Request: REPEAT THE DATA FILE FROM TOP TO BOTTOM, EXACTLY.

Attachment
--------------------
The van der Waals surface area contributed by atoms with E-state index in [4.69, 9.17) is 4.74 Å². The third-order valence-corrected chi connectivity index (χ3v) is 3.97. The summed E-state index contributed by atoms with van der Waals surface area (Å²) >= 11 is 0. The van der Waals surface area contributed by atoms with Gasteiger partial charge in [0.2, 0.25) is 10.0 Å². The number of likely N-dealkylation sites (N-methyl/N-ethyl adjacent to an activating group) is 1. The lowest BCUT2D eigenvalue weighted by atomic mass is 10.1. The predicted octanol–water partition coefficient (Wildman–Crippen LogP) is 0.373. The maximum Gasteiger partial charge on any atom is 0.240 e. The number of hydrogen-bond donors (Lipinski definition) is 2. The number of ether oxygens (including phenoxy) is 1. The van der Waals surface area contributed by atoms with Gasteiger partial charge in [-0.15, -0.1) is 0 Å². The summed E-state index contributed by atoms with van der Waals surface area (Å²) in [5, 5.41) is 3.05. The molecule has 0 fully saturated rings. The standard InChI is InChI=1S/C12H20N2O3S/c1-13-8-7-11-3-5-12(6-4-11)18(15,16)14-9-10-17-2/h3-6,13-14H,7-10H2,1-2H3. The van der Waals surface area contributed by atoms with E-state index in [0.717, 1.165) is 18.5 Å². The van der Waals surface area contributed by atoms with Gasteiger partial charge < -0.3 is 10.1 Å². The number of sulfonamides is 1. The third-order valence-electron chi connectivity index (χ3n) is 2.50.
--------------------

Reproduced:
The van der Waals surface area contributed by atoms with E-state index in [4.69, 9.17) is 4.74 Å². The third-order valence-corrected chi connectivity index (χ3v) is 3.97. The summed E-state index contributed by atoms with van der Waals surface area (Å²) >= 11 is 0. The van der Waals surface area contributed by atoms with Gasteiger partial charge in [0.2, 0.25) is 10.0 Å². The number of likely N-dealkylation sites (N-methyl/N-ethyl adjacent to an activating group) is 1. The lowest BCUT2D eigenvalue weighted by atomic mass is 10.1. The predicted octanol–water partition coefficient (Wildman–Crippen LogP) is 0.373. The maximum Gasteiger partial charge on any atom is 0.240 e. The number of hydrogen-bond donors (Lipinski definition) is 2. The number of ether oxygens (including phenoxy) is 1. The van der Waals surface area contributed by atoms with Gasteiger partial charge in [-0.15, -0.1) is 0 Å². The summed E-state index contributed by atoms with van der Waals surface area (Å²) in [5, 5.41) is 3.05. The molecule has 0 fully saturated rings. The standard InChI is InChI=1S/C12H20N2O3S/c1-13-8-7-11-3-5-12(6-4-11)18(15,16)14-9-10-17-2/h3-6,13-14H,7-10H2,1-2H3. The van der Waals surface area contributed by atoms with E-state index in [0.717, 1.165) is 18.5 Å². The van der Waals surface area contributed by atoms with Gasteiger partial charge < -0.3 is 10.1 Å². The number of sulfonamides is 1. The third-order valence-electron chi connectivity index (χ3n) is 2.50.